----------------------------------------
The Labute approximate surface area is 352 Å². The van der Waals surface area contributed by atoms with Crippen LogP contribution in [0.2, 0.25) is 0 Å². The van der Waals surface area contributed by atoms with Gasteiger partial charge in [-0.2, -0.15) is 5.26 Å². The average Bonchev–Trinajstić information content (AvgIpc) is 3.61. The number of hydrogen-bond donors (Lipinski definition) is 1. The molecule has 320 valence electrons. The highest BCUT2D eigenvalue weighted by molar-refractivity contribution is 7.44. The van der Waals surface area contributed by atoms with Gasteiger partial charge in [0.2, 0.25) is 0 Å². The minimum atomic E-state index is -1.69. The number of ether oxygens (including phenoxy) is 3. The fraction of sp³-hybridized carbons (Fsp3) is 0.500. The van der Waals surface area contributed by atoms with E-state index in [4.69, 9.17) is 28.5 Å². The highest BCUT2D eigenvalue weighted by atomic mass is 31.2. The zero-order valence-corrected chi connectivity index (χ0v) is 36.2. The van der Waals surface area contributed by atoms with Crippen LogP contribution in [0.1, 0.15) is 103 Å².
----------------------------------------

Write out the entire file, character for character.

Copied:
The Labute approximate surface area is 352 Å². The van der Waals surface area contributed by atoms with Crippen LogP contribution in [0.2, 0.25) is 0 Å². The van der Waals surface area contributed by atoms with Gasteiger partial charge in [-0.2, -0.15) is 5.26 Å². The average Bonchev–Trinajstić information content (AvgIpc) is 3.61. The number of hydrogen-bond donors (Lipinski definition) is 1. The molecule has 320 valence electrons. The highest BCUT2D eigenvalue weighted by molar-refractivity contribution is 7.44. The van der Waals surface area contributed by atoms with Gasteiger partial charge in [0.2, 0.25) is 0 Å². The minimum atomic E-state index is -1.69. The number of ether oxygens (including phenoxy) is 3. The fraction of sp³-hybridized carbons (Fsp3) is 0.500. The van der Waals surface area contributed by atoms with E-state index in [4.69, 9.17) is 28.5 Å². The highest BCUT2D eigenvalue weighted by atomic mass is 31.2. The zero-order valence-corrected chi connectivity index (χ0v) is 36.2. The van der Waals surface area contributed by atoms with Crippen LogP contribution in [0.1, 0.15) is 103 Å².